You see, regardless of how urgent and pressing everything feels, ultimately only a few things really matter. Out of the 100 or so different things you do or get asked to do today, probably none of them actually move you forward in any meaningful way towards a better life or better experience in 5 years. But if we know where we want to go, we can focus on the things that matter and move intentionally towards our BHAGs.
When you combine those two ideas, you are able to focus on what is most important and devote the kind of time and attention that it deserves. It is doing Deep Work on your One Thing.
In the midst of life’s noise, you can take the time to figure out what you want, count the cost, define the key activities and line up the dominoes. Now is the time to cultivate empty space, to block out some time that you can pay attention to the things that really matter. To learn the new skill, to work on the new business idea, to make some art, or simply to give back or build relationships. This is the time for Deep Work.
If I get anything done, and get it done well, or even quickly, my first step is always to switch the phone off. None of that ‘I’ll just put it face down’, that doesn’t work. Psychically I’m still attached, I’m still wondering about who’s trying to get in touch with me. It has to be off, and then finally I feel shut off from the world enough to allow my ideas and creative energy to bubble up to the surface.
Give it a try. If it’s too hard, put your phone in the drawer or the laundry basket or wherever. Just practice being cut off from your phone. See what that does for what you are working on.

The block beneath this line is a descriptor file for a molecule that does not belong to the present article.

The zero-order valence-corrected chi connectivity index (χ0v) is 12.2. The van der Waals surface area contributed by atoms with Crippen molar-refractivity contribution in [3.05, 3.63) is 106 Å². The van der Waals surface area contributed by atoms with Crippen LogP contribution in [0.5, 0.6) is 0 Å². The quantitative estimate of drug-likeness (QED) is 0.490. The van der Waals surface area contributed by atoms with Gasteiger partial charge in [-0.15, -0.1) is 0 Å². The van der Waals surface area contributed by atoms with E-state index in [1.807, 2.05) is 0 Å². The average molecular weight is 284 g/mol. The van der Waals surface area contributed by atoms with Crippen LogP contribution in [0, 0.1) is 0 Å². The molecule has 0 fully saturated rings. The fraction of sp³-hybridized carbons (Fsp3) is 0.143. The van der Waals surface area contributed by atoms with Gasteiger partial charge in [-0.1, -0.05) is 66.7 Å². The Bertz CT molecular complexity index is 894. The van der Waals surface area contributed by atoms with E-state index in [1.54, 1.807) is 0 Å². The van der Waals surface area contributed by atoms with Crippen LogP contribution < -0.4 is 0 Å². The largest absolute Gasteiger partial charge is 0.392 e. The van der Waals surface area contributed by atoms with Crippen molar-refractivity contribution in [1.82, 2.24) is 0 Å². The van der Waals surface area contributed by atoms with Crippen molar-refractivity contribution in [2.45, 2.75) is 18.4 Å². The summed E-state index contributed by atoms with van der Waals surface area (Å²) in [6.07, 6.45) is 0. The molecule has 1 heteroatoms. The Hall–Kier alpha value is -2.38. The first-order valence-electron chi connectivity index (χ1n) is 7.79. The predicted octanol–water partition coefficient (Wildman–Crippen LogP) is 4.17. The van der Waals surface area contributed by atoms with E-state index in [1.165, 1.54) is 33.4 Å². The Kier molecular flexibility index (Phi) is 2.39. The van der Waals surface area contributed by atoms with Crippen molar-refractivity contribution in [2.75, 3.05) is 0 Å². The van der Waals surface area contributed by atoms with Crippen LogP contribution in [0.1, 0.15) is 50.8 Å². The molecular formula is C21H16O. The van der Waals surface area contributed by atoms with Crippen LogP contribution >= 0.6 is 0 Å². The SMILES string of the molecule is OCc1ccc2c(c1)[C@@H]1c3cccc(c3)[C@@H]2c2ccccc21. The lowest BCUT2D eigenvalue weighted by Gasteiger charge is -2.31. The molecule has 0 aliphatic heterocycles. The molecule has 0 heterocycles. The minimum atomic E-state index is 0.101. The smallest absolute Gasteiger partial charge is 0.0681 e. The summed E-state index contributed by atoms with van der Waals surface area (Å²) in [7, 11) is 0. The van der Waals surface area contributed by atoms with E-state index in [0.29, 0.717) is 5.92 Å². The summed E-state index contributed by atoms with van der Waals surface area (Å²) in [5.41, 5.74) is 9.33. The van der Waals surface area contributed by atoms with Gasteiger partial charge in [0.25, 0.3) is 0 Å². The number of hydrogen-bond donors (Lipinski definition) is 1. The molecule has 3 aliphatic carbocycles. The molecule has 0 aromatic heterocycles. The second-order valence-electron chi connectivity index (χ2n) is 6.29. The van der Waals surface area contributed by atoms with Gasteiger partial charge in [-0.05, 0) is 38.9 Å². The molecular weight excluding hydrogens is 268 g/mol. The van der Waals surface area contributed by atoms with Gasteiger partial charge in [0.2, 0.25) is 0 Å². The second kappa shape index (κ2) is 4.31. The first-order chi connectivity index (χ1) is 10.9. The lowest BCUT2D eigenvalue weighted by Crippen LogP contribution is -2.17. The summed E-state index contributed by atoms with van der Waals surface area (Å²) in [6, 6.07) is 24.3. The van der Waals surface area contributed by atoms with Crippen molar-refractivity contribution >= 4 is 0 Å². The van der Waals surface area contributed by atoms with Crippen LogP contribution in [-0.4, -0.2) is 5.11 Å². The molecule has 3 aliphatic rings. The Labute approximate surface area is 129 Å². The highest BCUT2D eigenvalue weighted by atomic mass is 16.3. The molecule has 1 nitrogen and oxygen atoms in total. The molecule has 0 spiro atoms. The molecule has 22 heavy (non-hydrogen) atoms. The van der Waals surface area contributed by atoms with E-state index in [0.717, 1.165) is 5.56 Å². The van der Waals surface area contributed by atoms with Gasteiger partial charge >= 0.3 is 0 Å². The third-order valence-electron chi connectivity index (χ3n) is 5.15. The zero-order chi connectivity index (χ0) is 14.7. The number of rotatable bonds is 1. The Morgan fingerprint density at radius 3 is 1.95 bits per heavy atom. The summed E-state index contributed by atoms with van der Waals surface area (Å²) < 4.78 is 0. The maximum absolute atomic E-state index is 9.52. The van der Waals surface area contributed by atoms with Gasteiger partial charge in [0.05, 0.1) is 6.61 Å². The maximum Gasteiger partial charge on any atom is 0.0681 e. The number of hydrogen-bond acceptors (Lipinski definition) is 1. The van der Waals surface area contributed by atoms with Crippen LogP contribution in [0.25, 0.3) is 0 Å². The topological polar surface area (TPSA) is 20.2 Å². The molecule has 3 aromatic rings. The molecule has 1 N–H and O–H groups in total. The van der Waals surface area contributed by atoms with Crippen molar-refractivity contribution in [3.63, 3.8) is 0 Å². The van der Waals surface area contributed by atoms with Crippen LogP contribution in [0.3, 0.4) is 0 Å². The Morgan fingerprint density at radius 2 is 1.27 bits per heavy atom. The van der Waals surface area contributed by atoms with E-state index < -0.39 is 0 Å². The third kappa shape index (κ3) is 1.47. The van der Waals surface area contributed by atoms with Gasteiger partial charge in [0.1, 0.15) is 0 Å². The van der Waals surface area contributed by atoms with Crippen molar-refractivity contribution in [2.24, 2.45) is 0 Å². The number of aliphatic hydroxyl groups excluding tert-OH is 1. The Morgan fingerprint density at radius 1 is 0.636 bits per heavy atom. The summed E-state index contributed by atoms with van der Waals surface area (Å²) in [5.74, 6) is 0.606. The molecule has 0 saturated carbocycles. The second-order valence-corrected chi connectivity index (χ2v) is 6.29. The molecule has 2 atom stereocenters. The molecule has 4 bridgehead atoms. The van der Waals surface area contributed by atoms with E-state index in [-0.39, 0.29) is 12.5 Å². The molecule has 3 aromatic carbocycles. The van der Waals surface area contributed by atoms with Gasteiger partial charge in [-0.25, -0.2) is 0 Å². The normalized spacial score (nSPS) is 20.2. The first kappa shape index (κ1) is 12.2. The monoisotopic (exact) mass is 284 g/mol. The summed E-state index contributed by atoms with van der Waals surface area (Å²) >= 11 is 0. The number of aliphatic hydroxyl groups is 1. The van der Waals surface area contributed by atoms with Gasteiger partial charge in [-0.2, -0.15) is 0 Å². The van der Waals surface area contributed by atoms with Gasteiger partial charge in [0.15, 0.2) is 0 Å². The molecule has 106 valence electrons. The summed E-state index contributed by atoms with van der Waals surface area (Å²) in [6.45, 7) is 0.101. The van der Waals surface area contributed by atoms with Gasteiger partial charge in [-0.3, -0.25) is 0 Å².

When last did you give your full attention to a task? It feels very tempting to multitask. The pleasure of scrolling through our Instagram feeds, or losing hours of time to YouTube is very compelling and addictive. But if you are to get things done, if you are to move steadily to that BHAG, its very useful to learn how to switch off.
Even if it is just to think. From the moment we wake up, notice how we are mentally highjacked by our feeds. My first impulse when I wake up is to check my messages. First Whatsapp, then the Inbox, then Twitter (never Instagram until I’m mentally ready for that kind of mental and emotional assault). And just like that, my day can get highjacked by the needs and demands for others. Live like this enough days in a row and soon you are swept up in a fog of distraction, mediocrity and dissatisfaction. We all need space to think, to connect with ourselves, to heal, to spend some time in reflection or in the quiet pursuit of an interest or a craft.
The ability to go deep, both in your craft, in work and in your life will produce many benefits. It is a required resource in the marathon of pursuing your BHAG and cultivating a happy life. If you can isolate your main thing, and steadily devote time to it, you will stop feeling listless and more focused. And as you get better at it, that momentum of actually doing things will propel you to do some incredible things.
This is a slight rant on something I have been experiencing in the past few weeks.
I started out in this design/design business thing self taught. I learned to use the software and I’ve been sloughing away at it ever since. In the 7-8 years I’ve been doing this, I have probably designed up to thousands of pieces and artifacts – logos, mailers, flyers, websites, etc. Over time I have gotten good at delivering visually pleasing work quickly and within the chaotic constraints of the typical client service business.
For most creatives, the most exciting part of our work is the actual creative part, making the thing, the logo or the booklet or the poster. Many times I have fallen into the trap of becoming nothing more than a tool for the client, a pixel pusher. Do this, do that, move that there, without much regard for my opinion or ideas on what works. That was entirely my fault. I did not understand the value I brought to the table nor could I communicate that effectively.